Why am I so invested in socializing feral cats? Because, these trust issues - I have them too. I made a good friend recently who made it clear on the day I met her that she prefers point blank honesty to sweet flattery. I used to be sceptical about people who claim to be a to-your-face kind of frank, because it's almost a norm that they aren't ready to handle the occasional indelicate truth delivered to them. This friend I've made is like that, a little hypocritical for abhorring hypocrisy, unfairly expectant of trust for someone so furtive - but I don't mind it, nor do I have any right to, because all trust issues stem from unresolved suffering. (Suffering is a big and small word, the most subjective of words in its scope, so don't chide me for using it here.)

The only way to get someone to trust you is to not try to get them to trust you. I'm a firm believer in letting people deal with their problems all on their own. Let time do its job and wait for them to ask you for advice it they need it. And even then, be the Lorelai to every bird-versus-turtle dilemma. Don't push them, don't just tell them what to do and don't crack that resolve no matter what. Give them an unwavering routine of a friendship and a lot of time, and they'll thank you for it later. That way works with cats, it would work on me and I have a feeling it would work on her too.

This may sound like a stretched metaphor, but the way you to get that cat to abandon its hideout for your home is not simply to bring it into the house and place it on a warm cushion. The way to keep it from climbing in through your window to steal your milk, is not to give it a saucer of milk every day for a month but leave that window open through the month, just in case. You can catch a person unawares with trust. Let it sink in, before expecting them to shatter a long-held belief, however wrong. Change may be constant, and for the better, but for me, please make it slow.

Wednesday, December 3, 2014

Embracing the crazy

Last night I was telling a friend that each of us should have a way of dealing with frustration, getting through those times of self-criticism and painful helpless angst. And this way should ideally not involve sitting in front of the TV, alone, and gobbling up ice-cream. As I tried desperately and failed to offer solace, I came up with this whole idea of active hobbies versus passive hobbies, and how it helps to engage in an active hobby to vent your stress and frustration, without having to even acknowledge the true nature of your problem.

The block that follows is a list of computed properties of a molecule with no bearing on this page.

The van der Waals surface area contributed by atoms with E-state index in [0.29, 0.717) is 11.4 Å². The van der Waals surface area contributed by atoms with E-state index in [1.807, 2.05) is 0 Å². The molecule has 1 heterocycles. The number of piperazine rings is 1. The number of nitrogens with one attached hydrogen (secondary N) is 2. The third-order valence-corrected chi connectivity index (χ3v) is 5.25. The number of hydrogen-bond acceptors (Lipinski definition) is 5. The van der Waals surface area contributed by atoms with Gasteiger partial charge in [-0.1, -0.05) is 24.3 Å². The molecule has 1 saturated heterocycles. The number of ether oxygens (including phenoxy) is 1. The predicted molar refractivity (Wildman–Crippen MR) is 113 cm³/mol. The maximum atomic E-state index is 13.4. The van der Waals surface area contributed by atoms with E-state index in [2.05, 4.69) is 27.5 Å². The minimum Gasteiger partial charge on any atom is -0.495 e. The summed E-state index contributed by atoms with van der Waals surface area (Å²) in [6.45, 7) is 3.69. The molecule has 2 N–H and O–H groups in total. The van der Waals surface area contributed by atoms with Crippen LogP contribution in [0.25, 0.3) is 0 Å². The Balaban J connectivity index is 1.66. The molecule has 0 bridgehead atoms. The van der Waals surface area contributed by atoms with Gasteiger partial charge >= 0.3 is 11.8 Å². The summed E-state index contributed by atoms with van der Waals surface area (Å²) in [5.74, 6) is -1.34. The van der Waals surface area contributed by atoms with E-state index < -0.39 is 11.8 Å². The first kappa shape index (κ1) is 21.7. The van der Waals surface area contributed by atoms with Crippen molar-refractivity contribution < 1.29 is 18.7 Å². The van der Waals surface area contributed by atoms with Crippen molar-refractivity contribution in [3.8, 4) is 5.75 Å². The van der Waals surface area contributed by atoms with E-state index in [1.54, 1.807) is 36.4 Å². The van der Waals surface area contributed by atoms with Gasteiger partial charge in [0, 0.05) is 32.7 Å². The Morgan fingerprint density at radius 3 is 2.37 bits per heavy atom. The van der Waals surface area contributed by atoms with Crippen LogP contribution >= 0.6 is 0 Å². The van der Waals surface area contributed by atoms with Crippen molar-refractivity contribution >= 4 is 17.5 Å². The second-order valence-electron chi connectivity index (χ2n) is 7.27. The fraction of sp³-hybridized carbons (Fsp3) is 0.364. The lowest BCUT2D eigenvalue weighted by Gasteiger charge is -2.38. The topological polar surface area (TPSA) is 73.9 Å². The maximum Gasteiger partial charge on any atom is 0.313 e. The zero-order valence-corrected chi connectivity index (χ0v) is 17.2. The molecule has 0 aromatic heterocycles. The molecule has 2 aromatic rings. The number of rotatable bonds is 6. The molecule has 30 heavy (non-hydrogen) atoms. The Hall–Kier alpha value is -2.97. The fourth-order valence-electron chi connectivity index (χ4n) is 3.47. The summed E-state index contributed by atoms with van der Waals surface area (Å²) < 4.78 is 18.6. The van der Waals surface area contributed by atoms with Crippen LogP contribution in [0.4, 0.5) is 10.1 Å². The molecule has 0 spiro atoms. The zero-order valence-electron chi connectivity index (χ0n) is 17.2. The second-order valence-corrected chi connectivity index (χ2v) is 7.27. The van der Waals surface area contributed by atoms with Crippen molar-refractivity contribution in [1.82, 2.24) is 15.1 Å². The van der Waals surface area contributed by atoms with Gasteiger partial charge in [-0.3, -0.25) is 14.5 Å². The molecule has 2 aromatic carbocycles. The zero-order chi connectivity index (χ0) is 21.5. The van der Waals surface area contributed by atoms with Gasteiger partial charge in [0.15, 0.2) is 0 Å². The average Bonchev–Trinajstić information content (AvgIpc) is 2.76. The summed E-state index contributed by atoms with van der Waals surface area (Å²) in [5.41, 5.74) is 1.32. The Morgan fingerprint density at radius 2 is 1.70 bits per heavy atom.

You see, while solving problems is certainly great, sometimes we just want to ignore them for a while, to feel better, if momentarily, for the sake of it. But then, I'm not sure something as passive as long hours before the television, drinking your way through your problems, or haunting Facebook and social media till all that remains of you is this bland permanent formless stare at the computer screen - where you essentially achieve nothing else but ignoring the problem - would help as much as an "active hobby." Creation does trigger some semblance of self-reliance, even if all you do is make coffee. The things I went on to suggest were writing, cooking and going for a walk, a run, taking pictures and making a conscious record of what one does so as not to lose oneself in unwanted thoughts. I don't know if I managed to convince my friend. I hope I did.

The concern was what came next. Me. For all my happy advice, our harrowing conversation that ended sometime before dawn left me completely exhausted and very, very annoyed at nothing in particular. I hate feeling depressed. (Okay, who doesn't.) But I haven't felt the needless desperation, or depression, in ages. Being homesick or worried about exams and people problems are all somewhat concrete. For once in my life, I decided to take my own advice. I could have written or blogged, but I prefer to be fully conscious when I write, not just edit - contrary to the apparently-misattributed Hemingway quote. (Tried and tested.) So I did something that didn't require presence of mind. I filled my new sketchbook, poor girl (yes, it's a she,) with pages and pages of mindless doodles with one principle to go on: